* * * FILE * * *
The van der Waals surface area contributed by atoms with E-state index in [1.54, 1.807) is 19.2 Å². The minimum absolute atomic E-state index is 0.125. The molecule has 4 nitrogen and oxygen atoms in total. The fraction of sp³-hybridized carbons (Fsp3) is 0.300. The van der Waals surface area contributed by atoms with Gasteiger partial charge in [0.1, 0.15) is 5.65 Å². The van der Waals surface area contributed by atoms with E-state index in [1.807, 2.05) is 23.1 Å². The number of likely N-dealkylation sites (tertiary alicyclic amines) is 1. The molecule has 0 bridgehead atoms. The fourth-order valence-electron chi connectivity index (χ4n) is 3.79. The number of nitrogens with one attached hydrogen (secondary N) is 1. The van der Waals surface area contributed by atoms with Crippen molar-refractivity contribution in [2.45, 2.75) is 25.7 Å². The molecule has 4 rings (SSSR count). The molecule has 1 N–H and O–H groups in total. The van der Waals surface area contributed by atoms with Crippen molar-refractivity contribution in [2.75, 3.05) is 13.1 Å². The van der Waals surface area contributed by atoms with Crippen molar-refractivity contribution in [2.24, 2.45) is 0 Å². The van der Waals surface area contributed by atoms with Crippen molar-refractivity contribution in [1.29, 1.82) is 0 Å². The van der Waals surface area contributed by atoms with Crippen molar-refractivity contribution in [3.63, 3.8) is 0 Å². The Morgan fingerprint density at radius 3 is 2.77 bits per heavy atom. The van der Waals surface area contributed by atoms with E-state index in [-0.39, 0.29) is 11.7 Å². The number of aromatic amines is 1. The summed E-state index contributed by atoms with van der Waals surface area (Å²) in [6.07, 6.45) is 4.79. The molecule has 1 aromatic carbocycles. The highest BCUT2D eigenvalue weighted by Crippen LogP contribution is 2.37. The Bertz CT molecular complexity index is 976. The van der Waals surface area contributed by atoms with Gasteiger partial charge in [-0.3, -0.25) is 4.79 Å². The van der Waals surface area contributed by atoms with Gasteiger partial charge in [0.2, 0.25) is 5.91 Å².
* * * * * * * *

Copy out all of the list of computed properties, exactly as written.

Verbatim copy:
The van der Waals surface area contributed by atoms with E-state index in [1.54, 1.807) is 19.2 Å². The minimum absolute atomic E-state index is 0.125. The molecule has 4 nitrogen and oxygen atoms in total. The fraction of sp³-hybridized carbons (Fsp3) is 0.300. The van der Waals surface area contributed by atoms with Gasteiger partial charge in [0.1, 0.15) is 5.65 Å². The van der Waals surface area contributed by atoms with E-state index in [1.807, 2.05) is 23.1 Å². The number of likely N-dealkylation sites (tertiary alicyclic amines) is 1. The molecule has 0 bridgehead atoms. The fourth-order valence-electron chi connectivity index (χ4n) is 3.79. The number of nitrogens with one attached hydrogen (secondary N) is 1. The van der Waals surface area contributed by atoms with Crippen molar-refractivity contribution in [2.45, 2.75) is 25.7 Å². The molecule has 4 rings (SSSR count). The molecule has 1 N–H and O–H groups in total. The van der Waals surface area contributed by atoms with Crippen molar-refractivity contribution in [2.75, 3.05) is 13.1 Å². The van der Waals surface area contributed by atoms with Crippen molar-refractivity contribution in [2.24, 2.45) is 0 Å². The van der Waals surface area contributed by atoms with Crippen molar-refractivity contribution in [1.29, 1.82) is 0 Å². The van der Waals surface area contributed by atoms with Crippen molar-refractivity contribution in [3.63, 3.8) is 0 Å². The Morgan fingerprint density at radius 3 is 2.77 bits per heavy atom. The van der Waals surface area contributed by atoms with E-state index in [-0.39, 0.29) is 11.7 Å². The number of aromatic amines is 1. The summed E-state index contributed by atoms with van der Waals surface area (Å²) in [6.07, 6.45) is 4.79. The molecule has 1 aromatic carbocycles. The highest BCUT2D eigenvalue weighted by Crippen LogP contribution is 2.37. The Bertz CT molecular complexity index is 976. The van der Waals surface area contributed by atoms with Gasteiger partial charge in [-0.3, -0.25) is 4.79 Å². The van der Waals surface area contributed by atoms with Gasteiger partial charge in [0.2, 0.25) is 5.91 Å².